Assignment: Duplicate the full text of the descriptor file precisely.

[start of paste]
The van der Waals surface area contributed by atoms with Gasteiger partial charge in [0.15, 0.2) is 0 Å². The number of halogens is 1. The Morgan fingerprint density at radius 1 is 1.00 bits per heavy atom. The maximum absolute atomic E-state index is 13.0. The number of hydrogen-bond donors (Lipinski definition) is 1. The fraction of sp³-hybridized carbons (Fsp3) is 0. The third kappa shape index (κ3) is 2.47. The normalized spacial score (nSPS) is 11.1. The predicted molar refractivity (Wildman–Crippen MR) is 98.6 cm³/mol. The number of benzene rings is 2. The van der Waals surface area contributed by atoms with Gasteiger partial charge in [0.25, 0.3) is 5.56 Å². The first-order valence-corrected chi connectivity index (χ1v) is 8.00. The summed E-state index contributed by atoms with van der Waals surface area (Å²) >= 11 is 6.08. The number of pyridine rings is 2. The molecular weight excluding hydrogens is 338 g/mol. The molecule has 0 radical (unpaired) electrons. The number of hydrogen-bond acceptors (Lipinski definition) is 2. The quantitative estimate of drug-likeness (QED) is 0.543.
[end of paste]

The van der Waals surface area contributed by atoms with Gasteiger partial charge in [0.15, 0.2) is 0 Å². The number of halogens is 1. The Morgan fingerprint density at radius 1 is 1.00 bits per heavy atom. The maximum absolute atomic E-state index is 13.0. The number of hydrogen-bond donors (Lipinski definition) is 1. The fraction of sp³-hybridized carbons (Fsp3) is 0. The third kappa shape index (κ3) is 2.47. The normalized spacial score (nSPS) is 11.1. The predicted molar refractivity (Wildman–Crippen MR) is 98.6 cm³/mol. The number of benzene rings is 2. The van der Waals surface area contributed by atoms with Gasteiger partial charge in [0.25, 0.3) is 5.56 Å². The first-order valence-corrected chi connectivity index (χ1v) is 8.00. The summed E-state index contributed by atoms with van der Waals surface area (Å²) >= 11 is 6.08. The number of pyridine rings is 2. The molecular weight excluding hydrogens is 338 g/mol. The molecule has 0 radical (unpaired) electrons. The number of hydrogen-bond acceptors (Lipinski definition) is 2. The quantitative estimate of drug-likeness (QED) is 0.543.